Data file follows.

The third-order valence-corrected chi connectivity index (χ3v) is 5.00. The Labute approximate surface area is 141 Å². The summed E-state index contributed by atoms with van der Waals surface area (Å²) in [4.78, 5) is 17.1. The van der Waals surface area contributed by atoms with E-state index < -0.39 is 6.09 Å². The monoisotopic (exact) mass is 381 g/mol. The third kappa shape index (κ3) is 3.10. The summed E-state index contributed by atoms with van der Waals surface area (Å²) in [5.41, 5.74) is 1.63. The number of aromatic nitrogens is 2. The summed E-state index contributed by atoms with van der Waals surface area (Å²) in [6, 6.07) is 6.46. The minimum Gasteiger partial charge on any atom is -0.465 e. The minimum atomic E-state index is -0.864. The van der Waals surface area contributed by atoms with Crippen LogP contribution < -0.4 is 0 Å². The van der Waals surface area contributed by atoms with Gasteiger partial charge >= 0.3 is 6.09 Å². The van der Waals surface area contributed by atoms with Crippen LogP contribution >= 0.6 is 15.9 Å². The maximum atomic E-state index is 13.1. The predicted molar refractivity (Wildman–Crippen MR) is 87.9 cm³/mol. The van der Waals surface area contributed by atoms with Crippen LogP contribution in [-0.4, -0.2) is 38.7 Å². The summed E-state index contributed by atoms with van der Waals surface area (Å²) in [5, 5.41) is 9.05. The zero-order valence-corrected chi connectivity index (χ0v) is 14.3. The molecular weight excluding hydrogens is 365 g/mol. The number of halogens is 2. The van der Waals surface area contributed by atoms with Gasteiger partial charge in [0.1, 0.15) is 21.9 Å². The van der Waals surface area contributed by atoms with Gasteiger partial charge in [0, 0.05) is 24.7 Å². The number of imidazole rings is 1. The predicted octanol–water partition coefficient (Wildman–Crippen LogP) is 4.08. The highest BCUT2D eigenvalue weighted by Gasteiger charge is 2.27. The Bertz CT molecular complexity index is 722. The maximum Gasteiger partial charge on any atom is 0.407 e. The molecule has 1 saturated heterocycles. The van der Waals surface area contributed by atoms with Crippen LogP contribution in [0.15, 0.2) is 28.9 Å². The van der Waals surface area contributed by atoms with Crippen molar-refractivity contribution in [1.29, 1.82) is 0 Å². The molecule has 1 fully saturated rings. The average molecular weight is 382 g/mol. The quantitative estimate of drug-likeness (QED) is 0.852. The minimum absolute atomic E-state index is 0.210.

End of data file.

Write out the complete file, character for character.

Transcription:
The third-order valence-corrected chi connectivity index (χ3v) is 5.00. The Labute approximate surface area is 141 Å². The summed E-state index contributed by atoms with van der Waals surface area (Å²) in [4.78, 5) is 17.1. The van der Waals surface area contributed by atoms with E-state index < -0.39 is 6.09 Å². The monoisotopic (exact) mass is 381 g/mol. The third kappa shape index (κ3) is 3.10. The summed E-state index contributed by atoms with van der Waals surface area (Å²) in [5.41, 5.74) is 1.63. The number of aromatic nitrogens is 2. The summed E-state index contributed by atoms with van der Waals surface area (Å²) in [6, 6.07) is 6.46. The minimum Gasteiger partial charge on any atom is -0.465 e. The minimum atomic E-state index is -0.864. The van der Waals surface area contributed by atoms with Crippen LogP contribution < -0.4 is 0 Å². The van der Waals surface area contributed by atoms with Gasteiger partial charge >= 0.3 is 6.09 Å². The van der Waals surface area contributed by atoms with Crippen LogP contribution >= 0.6 is 15.9 Å². The maximum atomic E-state index is 13.1. The predicted molar refractivity (Wildman–Crippen MR) is 87.9 cm³/mol. The van der Waals surface area contributed by atoms with Crippen LogP contribution in [-0.4, -0.2) is 38.7 Å². The summed E-state index contributed by atoms with van der Waals surface area (Å²) in [5, 5.41) is 9.05. The zero-order valence-corrected chi connectivity index (χ0v) is 14.3. The molecular weight excluding hydrogens is 365 g/mol. The number of halogens is 2. The van der Waals surface area contributed by atoms with Gasteiger partial charge in [0.1, 0.15) is 21.9 Å². The van der Waals surface area contributed by atoms with Gasteiger partial charge in [0, 0.05) is 24.7 Å². The number of imidazole rings is 1. The predicted octanol–water partition coefficient (Wildman–Crippen LogP) is 4.08. The highest BCUT2D eigenvalue weighted by Gasteiger charge is 2.27. The Bertz CT molecular complexity index is 722. The maximum Gasteiger partial charge on any atom is 0.407 e. The molecule has 1 saturated heterocycles. The van der Waals surface area contributed by atoms with Crippen LogP contribution in [0.15, 0.2) is 28.9 Å². The van der Waals surface area contributed by atoms with Crippen molar-refractivity contribution in [1.29, 1.82) is 0 Å². The molecule has 1 fully saturated rings. The average molecular weight is 382 g/mol. The quantitative estimate of drug-likeness (QED) is 0.852. The minimum absolute atomic E-state index is 0.210.